Oregon Department of Human Services

Rule Rule 407-047-0680
Investigations of Third-Party: Abuse Determination

(1) Abuse Determination Requirements.
(a) Except as provided in OAR 407-047-0670 (Investigations of Third-Party: Exception to Completing an Investigation) (Exception to Completing an Investigation), an abuse determination must be made for all reports of abuse that are determined to require an investigation.
(b) When making an abuse determination, the standard of proof is reasonable cause to believe.
(c) Based on the available evidence after conducting an investigation, the possible abuse determinations are:
(A) "Founded,” which means there is reasonable cause to believe the abuse occurred.
(B) "Unfounded,” which means there is no evidence the abuse occurred.
(C) "Unable to Determine,” which means there is some indication that the abuse occurred but there is insufficient evidence to conclude that there is reasonable cause to believe that the abuse occurred. “Unable to Determine” may only be used in the following circumstances:
(i) After extensive efforts have been made, the OTIS investigator is unable to locate the alleged victim; or
(ii) After completing the investigation, there is insufficient information to support an abuse determination of Founded or Unfounded and the alleged victim is unable or unwilling to provide consistent information or there is conflicting information from collateral contacts.
(2) Except as provided in section (3), abuse of a child, for the purpose of making an abuse determination on a report subject to ORS 419B.005 (Definitions), includes, but is not limited to:
(a) Child selling, including the selling of a child that consists of buying, selling, bartering, trading, or offering to buy or sell the legal or physical custody of a child.
(b) Mental injury (psychological maltreatment), including cruel or unconscionable acts or statements made, threatened to be made, or permitted to be made by the respondent that has a direct effect on the child. The respondent’s behavior, intentional or unintentional, must be related to the observable and substantial impairment of the child’s psychological, cognitive, emotional, or social well-being and functioning.
(c) Neglect, including failure, through action or omission, to provide and maintain adequate food, clothing, shelter, medical care, supervision, protection, or nurturing. Neglect includes each of the following:
(A) Physical neglect, which includes each of the following:
(i) Failing to provide for the child’s basic physical needs including adequate shelter, food, and clothing.
(ii) Permitting a child to enter or remain in or upon premises where methamphetamines are being manufactured.
(iii) Unlawful exposure of a child to a substance that subjects a child to severe harm to the child’s health or safety. When the OTIS investigator is making a determination of physical neglect based on severe harm to the child’s health due to unlawful exposure to a substance, this determination must be consistent with medical findings.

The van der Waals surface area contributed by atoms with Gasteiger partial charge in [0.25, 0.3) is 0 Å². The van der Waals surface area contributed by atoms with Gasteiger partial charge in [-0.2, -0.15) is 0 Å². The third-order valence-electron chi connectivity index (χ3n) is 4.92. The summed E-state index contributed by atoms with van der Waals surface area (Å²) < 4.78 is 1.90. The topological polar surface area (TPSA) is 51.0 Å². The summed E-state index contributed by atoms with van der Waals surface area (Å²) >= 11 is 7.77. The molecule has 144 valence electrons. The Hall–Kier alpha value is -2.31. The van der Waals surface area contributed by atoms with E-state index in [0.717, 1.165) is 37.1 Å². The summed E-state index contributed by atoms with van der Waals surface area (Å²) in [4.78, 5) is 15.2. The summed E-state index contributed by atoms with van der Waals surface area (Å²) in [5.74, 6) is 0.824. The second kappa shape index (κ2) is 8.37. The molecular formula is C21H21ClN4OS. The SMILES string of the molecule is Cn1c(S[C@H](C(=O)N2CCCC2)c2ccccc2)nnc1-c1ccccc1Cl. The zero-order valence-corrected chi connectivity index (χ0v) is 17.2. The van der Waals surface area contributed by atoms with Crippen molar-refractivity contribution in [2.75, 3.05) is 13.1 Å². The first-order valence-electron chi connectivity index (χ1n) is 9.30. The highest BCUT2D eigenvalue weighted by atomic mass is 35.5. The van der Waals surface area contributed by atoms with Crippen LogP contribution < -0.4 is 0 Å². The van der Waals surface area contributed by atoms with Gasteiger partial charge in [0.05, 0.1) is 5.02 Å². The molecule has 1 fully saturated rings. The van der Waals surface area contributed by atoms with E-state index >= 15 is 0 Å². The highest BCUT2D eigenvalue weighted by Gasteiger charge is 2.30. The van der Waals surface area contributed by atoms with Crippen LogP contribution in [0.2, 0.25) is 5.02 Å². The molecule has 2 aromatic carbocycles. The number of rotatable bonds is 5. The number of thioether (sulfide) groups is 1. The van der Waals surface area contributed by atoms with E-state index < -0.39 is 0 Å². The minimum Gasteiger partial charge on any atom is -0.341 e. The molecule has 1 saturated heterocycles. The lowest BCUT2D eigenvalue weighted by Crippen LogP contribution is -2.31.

(B) Medical neglect is a refusal or failure to seek, obtain, or maintain necessary medical, dental, or mental health care. Medical neglect includes withholding medically indicated treatment from infants who have disabilities and life-threatening conditions. However, failure to provide a child with immunizations or routine care alone does not constitute medical neglect. When the OTIS investigator is making a determination of medical neglect, this determination must be consistent with medical findings.
(C) Lack of supervision and protection, including failure to provide supervision and protection appropriate to the child’s age, mental ability, and physical condition.
(D) Desertion, which includes the respondent leaving the child with another person and failing to reclaim the child, or respondent failure to provide information about their whereabouts, providing false information about their whereabouts, or failing to establish a legal guardian or custodian for the child.
(E) Psychological neglect, which includes serious inattention to the child’s need for affection, support, nurturing, or emotional development. The respondent’s behavior must be related to the observable and severe harm of the child’s psychological, cognitive, emotional, or social well-being and functioning.
(d) Physical abuse, including an injury to a child that is inflicted or allowed to be inflicted by non-accidental means that results in harm. Physical abuse may include injury that could not reasonably be the result of the explanation given. Physical abuse may also include injury that is a result of discipline or punishment. Examples of injuries that may result from physical abuse include, but are not limited to:
(A) Head injuries;
(B) Bruises, cuts, lacerations;
(C) Internal injuries;
(D) Burns or scalds;
(E) Injuries to bone, muscle, cartilage, and ligaments;
(F) Poisoning;
(G) Electrical shock; and
(H) Death.
(e) Sexual abuse, which includes:
(A) A person’s use of a child for the person’s own sexual gratification, the sexual gratification of another person, or the sexual gratification of the child. Sexual abuse includes incest, rape, sodomy, sexual penetration, fondling, and voyeurism.
(B) Sexual exploitation, including, but not limited to, the use of a child in a sexually explicit way for personal gain to make money, in exchange for goods, services, or drugs, or to gain status. Sexual exploitation also includes using children in prostitution or using children to create pornography.
(C) Sex trafficking.
(f) Threat of harm, including all activities, conditions, and circumstances that place the child at threat of severe harm of physical abuse, sexual abuse, neglect, mental injury, or other abuse.
(3) Abuse does not include reasonable discipline unless the discipline results in one of the conditions described in section (2) of this rule.

Last accessed
Jun. 8, 2021